"Oh. We just put 'em in 5 gallon plastic buckets. They keep just fine."

And there I was, eating the 10 or 12 year old proof. The chili was great, and if she hadn't just told me the story, I wouldn't have had an inkling the beans I was eating were any different than ones she might've bought the day before...

The point is that I think sometimes we may get too carried away with what could maybe be called the "perfectionism" involved in all our preparations for y2k. Sure. It's a great idea to get the best possible quality and price on anything and to get it in the best possible container so as to maximize its usefulness (nutitional value in the case of food) when we open it... But at the same time, I don't think we should drive ourselves crazy and spend tons of Time splitting hairs in our own minds over which is the absolutely optimum way to go with anything, be it beans or land or tools or books or you name it. The main, most basic thing is to see to it that we get the things we need in the time we have remaining. In this particular instance, that would amount to just getting some beans, putting them in a 5 gallon plastic bucket, snapping the lid shut, and moving on to the next thing on the list.

And please don't anyone take this as any kind of criticism of any other posting here. It's not at all. Everything everyone's said here is great, valid, useful as can be. This is just a plug for the "lower tech" approach that a lot of us will probably find ourselves forced into by the Time Crunch. Something related to ideas like, "Better a somewhat depleted bean (or bent screw driver) than no bean (or screw driver) at all" because I was too busy trying to figure out which, locate a source, and order the best value bean (or screwdriver) available.

And speaking of potentially depleted nutritional value. I don't know. My neighbors have been eating those kidney beans for 10 or 12 years, and they seem to be doing all right. June's 74, and Bud's 76. I saw Bud cross country skiing to the mailbox the other day (on a pair of high quality ski's June got at a rummage sale last summer for 5 bucks), and June's 74. Two days ago snow slid down off their roof and knocked their heating oil tank off its blocks. I was going to go up and help them get it straightened out yesterday, but when I called to see if they needed my help June told me, "No. No need. We went out and wrestled it back up."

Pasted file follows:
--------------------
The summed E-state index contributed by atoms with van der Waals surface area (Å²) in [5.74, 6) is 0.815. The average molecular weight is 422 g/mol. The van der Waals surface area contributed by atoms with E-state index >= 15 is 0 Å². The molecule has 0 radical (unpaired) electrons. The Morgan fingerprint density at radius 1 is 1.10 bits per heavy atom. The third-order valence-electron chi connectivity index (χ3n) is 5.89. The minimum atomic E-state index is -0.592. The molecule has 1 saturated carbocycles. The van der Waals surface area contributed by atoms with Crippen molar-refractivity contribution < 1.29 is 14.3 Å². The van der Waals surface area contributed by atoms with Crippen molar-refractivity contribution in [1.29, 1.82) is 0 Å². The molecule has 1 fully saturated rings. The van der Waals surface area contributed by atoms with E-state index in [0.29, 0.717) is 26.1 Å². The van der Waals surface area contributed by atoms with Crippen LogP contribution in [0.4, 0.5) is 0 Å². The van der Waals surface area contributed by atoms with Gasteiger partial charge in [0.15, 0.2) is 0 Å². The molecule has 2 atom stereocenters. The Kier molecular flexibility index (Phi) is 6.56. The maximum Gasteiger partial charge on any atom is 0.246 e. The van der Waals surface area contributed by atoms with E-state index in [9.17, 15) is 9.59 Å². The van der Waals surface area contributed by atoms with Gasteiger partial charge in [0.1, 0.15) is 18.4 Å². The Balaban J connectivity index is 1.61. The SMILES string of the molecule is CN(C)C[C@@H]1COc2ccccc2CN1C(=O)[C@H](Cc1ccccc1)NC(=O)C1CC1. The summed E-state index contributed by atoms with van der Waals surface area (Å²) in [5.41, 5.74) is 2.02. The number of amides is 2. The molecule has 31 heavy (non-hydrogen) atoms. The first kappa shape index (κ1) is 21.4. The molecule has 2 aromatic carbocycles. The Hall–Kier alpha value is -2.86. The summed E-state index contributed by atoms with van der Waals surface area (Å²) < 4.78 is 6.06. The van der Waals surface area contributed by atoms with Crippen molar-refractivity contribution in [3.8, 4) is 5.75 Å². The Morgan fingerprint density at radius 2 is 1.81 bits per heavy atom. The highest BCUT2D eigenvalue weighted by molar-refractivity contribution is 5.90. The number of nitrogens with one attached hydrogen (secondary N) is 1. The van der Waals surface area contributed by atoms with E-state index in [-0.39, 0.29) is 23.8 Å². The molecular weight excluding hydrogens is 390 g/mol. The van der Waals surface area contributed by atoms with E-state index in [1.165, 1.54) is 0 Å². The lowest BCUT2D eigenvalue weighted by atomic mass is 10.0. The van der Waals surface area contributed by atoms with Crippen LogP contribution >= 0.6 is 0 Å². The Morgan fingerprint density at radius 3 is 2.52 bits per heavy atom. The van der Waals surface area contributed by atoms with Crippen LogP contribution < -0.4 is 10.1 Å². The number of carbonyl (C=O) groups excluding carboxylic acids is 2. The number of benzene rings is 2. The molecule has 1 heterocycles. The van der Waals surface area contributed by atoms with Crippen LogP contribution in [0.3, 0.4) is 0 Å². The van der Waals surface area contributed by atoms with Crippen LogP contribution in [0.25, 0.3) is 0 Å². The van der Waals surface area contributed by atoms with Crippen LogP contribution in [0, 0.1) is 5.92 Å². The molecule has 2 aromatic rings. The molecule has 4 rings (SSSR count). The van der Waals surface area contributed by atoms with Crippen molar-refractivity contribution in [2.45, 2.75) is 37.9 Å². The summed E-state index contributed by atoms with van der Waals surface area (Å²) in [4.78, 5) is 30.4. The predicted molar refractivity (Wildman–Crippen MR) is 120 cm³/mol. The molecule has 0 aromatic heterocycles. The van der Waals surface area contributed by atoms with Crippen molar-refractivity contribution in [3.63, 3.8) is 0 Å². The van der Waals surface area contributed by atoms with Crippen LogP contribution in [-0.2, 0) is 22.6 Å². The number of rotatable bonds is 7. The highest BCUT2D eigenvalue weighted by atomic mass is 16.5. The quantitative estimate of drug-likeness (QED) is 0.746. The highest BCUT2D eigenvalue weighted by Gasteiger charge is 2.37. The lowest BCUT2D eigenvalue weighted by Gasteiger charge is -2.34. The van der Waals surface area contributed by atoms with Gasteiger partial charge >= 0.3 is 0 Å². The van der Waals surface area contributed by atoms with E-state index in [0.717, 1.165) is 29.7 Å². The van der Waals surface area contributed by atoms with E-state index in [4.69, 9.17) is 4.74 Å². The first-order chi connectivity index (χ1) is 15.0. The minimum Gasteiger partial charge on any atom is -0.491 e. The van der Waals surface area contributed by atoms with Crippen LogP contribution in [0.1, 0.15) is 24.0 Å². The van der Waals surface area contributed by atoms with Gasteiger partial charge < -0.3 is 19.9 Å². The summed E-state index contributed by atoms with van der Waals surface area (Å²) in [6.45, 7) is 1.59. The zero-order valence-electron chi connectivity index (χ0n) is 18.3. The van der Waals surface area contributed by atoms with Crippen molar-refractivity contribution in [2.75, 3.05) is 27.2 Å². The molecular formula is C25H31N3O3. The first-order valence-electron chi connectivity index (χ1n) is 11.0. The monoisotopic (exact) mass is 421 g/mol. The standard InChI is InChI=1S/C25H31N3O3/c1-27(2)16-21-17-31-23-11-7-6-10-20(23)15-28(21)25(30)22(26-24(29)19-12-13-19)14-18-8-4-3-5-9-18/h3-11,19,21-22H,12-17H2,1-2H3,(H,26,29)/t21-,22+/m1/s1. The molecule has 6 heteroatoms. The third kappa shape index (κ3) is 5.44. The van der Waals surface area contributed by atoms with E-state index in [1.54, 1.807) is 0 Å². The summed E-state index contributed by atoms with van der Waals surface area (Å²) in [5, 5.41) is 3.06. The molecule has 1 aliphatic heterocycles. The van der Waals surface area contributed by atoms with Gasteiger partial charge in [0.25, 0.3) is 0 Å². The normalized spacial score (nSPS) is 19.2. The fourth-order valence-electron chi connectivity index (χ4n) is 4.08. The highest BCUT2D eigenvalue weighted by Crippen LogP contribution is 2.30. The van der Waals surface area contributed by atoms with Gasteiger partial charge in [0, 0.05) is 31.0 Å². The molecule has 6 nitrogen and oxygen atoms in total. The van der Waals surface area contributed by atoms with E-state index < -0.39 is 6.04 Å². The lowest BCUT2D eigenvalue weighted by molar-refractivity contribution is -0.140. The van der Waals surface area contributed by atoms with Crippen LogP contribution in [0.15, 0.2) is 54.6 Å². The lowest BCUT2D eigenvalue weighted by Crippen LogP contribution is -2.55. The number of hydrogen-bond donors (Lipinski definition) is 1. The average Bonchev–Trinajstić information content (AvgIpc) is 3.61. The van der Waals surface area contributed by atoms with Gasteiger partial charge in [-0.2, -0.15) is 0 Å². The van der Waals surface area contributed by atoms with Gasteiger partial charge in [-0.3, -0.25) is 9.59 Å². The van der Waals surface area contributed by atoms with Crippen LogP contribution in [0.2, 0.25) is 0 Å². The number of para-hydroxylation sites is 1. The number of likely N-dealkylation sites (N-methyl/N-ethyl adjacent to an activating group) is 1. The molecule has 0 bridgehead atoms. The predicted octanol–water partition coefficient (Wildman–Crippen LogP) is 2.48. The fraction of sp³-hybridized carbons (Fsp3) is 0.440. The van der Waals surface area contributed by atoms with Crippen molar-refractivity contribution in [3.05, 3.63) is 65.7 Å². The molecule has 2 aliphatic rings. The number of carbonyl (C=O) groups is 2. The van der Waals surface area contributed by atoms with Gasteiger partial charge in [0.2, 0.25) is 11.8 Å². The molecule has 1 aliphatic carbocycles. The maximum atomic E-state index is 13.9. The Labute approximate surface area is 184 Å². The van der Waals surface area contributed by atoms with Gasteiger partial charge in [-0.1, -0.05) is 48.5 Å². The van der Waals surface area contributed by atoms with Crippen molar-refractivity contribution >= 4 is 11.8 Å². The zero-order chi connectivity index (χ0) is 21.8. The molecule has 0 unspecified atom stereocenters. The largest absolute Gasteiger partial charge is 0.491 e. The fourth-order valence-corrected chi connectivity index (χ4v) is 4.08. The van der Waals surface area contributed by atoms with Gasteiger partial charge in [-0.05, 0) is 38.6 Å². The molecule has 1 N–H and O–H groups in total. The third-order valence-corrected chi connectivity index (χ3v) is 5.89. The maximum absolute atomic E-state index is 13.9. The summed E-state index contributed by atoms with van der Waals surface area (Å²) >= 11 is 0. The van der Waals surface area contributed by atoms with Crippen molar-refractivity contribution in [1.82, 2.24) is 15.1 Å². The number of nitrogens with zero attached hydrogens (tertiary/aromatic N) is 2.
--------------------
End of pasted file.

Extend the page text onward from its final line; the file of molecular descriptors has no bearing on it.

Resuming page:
No big thing. The heating oil tank gets out of line and the couple that's been married 52 years just puts their boots on, goes out back, sets it right, heads back in the house and starts cooking up some more soup that's got some more of the last of those beans that were stored in plastic buckets all those years...

And by the way... They're not all that worried about y2k. Not that they don't believe it's going to happen. They're just not all that worried about it... I listen to them. I watch them. What I've noticed is they've got this great way (based on years of experience) of keeping it simple, basic, as uncomplicated as they can. They seem to see and respond well to the obvious by applying some kind of common sense. Or something...

-- Bill (billdale@lakesnet.net), February 19, 1998.

What a great story! ! ! We humans do get so carried away with ourselves don't we? Thanks for sharing that.

-- Rebecca Kutcher (kutcher@pionet.net), February 19, 1998.

The best and cheepest supply of food that contains all of the vitamins and more importantly minerals that you will need can be found in giant bags of dried dog food. There are many varieties for flavor and you will get used to it after you starve for a couple of days.... Keeps your coat shiney too! (just a little humor but the advice is still good)

-- Jessee Murphy (Y2KB52@aol.com), April 22, 1998.

I forgot to mention Kool Aid, usually less than a dime a pack and don't forget the sugar! Kool Aid and Gravy Train... That's the ticket! And don't spam me because I'm serious, just examin the canabalism that went on in the Soviet Union during the famins at the beginning of this century and Kool Aid and Kibble starts to look pretty good!

-- Jessee Murphy (Y2KB52@aol.com), April 22, 1998.

My Father was one of the build a bomb shelter boys of the 60's. He stored water and food both. The water was stored in milk

-- Anita Ray (aray@mindspring.com), April 23, 1998.

My Father was one of the build a bomb shelter boys of the 60's. He stored water and food both. The water was stored in milk cartons and it was still good a year later. The can goods some store bought and some mom put up, were turned over once a month this was to keep the salt and other chemicals from eating into the cans and causing them to ruin.

-- Anita Ray (aray@mindspring.com), April 23, 1998.

Moderation questions? read the FAQ